Tag Archives: Falangism

Ramiro Ledesma Ramos: National Bolshevik (Part 2)

ramiro-ledesma-ramos-1905-1936

This is my [Lue-Yee Tsang’s] translation, done a while ago, of part 2 of a piece whose first part was translated in 2012. Since I don’t speak Spanish, some of my translation may be inexact, but I trust that my knowledge of English and linguistics is enough for me to have at least usefully conveyed the general sense of the Spanish original by Juan Antonio Llopart Senent.

Ramiro, Falange, and the Expulsion

On 13 February 1934 was concluded the merger agreement between the JONS of Ramiro and the FE [Falange Española] of José Antonio.

This union was born with strong discrepancies among the Jonsistas themselves. Within their bosom coexisted two positions: that of opposing such union for fear and distrust of the Falangists, considering them too right, and that of accepting the agreement with the Falangists, believing that both organizations would be strengthened and enriched. The choice that prevailed was the second. As soon as he was informed of the decision of the Jonsista Council, the JONS Galician leader, the former communist Santiago Montero Diaz, sent a letter to Ramiro resigning from the organization.

Thus, a merger took shape that was marked by dissension. In fact, no one can deny that within the FE there were excessively rightist nuclei with relevant strength in the movement.

But it is also true that some within FE also had reservations before the merger; for let us not forget that in their bosom coexisted monarchists, rightwingers, true revolutionaries, and a certain other future Carlist militant, Ricardo Rada. The main concern of the Falangists was the strong social burden imposed by the Jonsistas, especially their economic radicalism: what they feared was the proletarianization of the FE.

It should here be remembered that one of the points of the merger between the JONS and the Falange Española stated the following: ‘It is considered essential that the new Movement insist on forging a political personality that does not lend itself to confusion with right-wing groups.’

On February 16 was released the first issue of La Patria Libre. Ramiro, along with other old Jonsistas, had parted company with the Falange Española. With this new publication they tried to enter the political breach from the anti-bourgeois and national-syndicalist revolutionary angle of the primitive JONS.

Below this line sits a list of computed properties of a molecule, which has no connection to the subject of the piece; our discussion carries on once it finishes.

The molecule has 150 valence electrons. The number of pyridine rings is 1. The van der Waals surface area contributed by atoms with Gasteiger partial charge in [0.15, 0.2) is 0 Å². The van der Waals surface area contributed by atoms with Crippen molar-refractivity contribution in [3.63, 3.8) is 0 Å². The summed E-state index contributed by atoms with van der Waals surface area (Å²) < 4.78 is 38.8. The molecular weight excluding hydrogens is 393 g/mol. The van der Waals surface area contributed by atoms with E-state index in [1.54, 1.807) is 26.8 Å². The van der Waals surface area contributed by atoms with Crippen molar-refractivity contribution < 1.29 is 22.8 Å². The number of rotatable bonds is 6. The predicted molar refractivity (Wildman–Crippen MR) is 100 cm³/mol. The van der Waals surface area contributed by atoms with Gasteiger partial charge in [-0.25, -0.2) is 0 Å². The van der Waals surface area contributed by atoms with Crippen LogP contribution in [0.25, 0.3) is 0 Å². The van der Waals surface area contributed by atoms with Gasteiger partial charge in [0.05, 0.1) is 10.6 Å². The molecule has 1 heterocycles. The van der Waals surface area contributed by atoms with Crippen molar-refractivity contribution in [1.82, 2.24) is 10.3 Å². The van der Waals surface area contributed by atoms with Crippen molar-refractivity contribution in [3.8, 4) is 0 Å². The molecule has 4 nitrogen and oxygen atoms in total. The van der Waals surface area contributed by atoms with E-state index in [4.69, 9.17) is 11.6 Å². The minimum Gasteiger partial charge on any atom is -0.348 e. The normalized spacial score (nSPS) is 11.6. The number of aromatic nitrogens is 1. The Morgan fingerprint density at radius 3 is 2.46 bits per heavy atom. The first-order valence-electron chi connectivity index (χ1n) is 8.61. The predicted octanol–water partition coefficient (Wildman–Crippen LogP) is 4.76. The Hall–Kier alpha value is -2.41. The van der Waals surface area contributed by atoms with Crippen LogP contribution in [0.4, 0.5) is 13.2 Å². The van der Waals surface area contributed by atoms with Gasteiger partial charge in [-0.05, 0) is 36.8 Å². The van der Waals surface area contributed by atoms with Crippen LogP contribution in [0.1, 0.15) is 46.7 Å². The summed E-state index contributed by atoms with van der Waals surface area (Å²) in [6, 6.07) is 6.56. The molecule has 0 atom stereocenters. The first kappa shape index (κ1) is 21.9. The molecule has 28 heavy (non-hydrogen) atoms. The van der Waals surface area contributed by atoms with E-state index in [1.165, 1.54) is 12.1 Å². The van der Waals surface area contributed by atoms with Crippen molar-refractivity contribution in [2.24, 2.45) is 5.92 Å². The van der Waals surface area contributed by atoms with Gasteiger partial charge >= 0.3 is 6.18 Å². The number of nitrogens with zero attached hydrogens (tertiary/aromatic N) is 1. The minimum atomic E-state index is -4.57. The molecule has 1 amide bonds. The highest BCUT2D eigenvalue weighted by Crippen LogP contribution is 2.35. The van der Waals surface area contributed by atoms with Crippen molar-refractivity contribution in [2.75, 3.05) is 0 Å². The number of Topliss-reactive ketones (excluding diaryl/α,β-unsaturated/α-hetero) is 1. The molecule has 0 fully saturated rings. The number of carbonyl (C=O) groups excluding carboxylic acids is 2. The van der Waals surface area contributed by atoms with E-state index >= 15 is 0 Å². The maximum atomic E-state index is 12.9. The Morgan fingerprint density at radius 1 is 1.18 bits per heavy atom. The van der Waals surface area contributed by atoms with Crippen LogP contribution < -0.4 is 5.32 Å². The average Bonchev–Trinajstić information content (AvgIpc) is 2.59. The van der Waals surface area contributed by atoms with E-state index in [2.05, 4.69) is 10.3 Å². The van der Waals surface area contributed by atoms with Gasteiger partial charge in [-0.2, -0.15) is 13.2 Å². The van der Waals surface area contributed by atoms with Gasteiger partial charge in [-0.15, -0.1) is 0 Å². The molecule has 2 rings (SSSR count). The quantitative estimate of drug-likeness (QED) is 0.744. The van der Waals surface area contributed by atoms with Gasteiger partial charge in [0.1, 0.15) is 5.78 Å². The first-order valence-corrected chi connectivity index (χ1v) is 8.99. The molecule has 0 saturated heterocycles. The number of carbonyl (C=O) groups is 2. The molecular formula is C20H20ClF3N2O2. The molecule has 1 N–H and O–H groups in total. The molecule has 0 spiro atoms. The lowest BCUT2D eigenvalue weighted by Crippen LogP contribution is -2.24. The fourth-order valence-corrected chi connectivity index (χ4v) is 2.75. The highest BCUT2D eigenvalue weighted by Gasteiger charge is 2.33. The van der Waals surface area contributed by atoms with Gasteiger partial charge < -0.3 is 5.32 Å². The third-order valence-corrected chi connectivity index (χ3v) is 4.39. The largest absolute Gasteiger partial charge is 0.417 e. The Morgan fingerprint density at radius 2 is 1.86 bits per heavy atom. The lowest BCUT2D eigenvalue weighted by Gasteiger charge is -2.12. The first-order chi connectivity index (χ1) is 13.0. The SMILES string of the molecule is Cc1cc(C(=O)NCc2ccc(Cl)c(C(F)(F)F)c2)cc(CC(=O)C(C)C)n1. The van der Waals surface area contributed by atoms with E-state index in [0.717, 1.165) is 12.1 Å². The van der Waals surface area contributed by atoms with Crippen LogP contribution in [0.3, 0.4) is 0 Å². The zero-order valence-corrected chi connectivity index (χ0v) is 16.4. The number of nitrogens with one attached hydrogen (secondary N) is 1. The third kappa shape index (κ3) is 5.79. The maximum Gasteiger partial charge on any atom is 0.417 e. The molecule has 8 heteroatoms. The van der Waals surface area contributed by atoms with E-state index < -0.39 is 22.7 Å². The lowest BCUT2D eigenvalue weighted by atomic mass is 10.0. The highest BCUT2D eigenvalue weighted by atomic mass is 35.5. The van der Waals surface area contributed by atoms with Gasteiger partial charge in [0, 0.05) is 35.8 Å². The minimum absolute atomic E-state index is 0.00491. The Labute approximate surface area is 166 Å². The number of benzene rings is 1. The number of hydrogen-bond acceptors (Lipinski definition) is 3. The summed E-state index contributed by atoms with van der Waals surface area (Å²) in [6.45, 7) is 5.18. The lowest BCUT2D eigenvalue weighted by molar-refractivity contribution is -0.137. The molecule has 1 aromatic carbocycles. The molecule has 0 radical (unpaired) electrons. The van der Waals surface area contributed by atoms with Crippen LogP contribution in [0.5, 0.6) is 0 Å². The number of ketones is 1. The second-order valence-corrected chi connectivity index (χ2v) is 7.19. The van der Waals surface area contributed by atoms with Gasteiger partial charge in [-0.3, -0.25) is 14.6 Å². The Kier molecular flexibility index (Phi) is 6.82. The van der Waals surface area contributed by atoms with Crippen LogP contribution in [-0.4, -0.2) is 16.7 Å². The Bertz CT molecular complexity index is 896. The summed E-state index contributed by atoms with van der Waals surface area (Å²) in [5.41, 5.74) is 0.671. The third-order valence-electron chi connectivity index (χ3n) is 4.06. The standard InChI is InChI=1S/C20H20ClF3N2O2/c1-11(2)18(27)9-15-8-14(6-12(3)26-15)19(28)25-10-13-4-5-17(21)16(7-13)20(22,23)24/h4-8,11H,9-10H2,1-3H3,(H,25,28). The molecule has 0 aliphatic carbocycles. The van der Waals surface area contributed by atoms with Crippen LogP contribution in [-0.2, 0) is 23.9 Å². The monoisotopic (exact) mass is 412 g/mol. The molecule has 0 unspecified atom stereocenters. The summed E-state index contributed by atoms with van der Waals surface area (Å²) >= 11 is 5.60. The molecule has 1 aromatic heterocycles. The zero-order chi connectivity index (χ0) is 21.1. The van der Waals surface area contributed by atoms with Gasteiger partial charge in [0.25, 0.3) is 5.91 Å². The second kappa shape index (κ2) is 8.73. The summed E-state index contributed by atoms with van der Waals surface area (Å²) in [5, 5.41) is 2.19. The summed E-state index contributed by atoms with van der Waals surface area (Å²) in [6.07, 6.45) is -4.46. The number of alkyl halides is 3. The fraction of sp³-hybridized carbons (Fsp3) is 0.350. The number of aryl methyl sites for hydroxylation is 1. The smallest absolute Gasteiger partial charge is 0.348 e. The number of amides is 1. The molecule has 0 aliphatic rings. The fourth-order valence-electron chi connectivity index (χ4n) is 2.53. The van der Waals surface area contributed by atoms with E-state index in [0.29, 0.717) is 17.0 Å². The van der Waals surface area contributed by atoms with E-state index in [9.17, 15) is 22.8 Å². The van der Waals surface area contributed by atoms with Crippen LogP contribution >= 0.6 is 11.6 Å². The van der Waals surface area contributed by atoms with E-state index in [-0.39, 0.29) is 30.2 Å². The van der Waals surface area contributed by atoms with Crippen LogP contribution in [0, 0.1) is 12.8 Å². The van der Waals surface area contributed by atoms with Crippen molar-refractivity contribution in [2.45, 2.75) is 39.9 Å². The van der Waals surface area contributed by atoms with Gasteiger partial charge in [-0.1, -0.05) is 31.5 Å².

The supporters of the ‘Joseantonian truth’ did not waver, nor did they hesitate, to discredit Ramiro, to bury him in the most fallacious criticism. He was accused of being envious, he was ridiculed by José Antonio himself when he warned about certain ‘revolutionaries’ in allusion to Ramiro’s pronouncement of errors. In most books on National Syndicalism written by Falangists, Ramiro is considered a secondary player in National Syndicalism, to whom the trail is lost after the split-up because of the Falangists’ expulsion [sic].

Thus we find statements like this one by Francisco Bravo: ‘Ramiro could not behave with sufficient decorum.’ The Francoist Ximénez de Sandoval points out, ‘Ledesma had the mistaken concept of believing that a National Revolution needed the type of proletarian leader … to possess the right creative arrogance.’ But if there is someone who deserves a comment, it is Raimundo Fernández Cuesta, one of the main culprits of the Falange’s rightwinging for so many years, the main lackey of the pro-Franco Falange and the one who united the Falange elbow to elbow with the most reactionary far right during the Spanish transition; this subject says in a letter dated 9 February 1942, ‘The episode of expulsion [sic] of Ramiro has its origin in the personal envy he felt for José Antonio, born perhaps of differences of origin, environment, and education. It was the expression in the Falange of the class struggle, which in Spain threatened all activities. That, along with Ramiro’s difficult economic situation, made him fit to be an instrument of right-wing parties, who wanted to sow tares in our ranks.’ In short, Ramiro, the third national leader of the Falange Española, the founder and principal theoretician of the National-Syndicalism, was but an envious and poor man who had been bought by the rightists to provoke the ruin of the Falangist movement.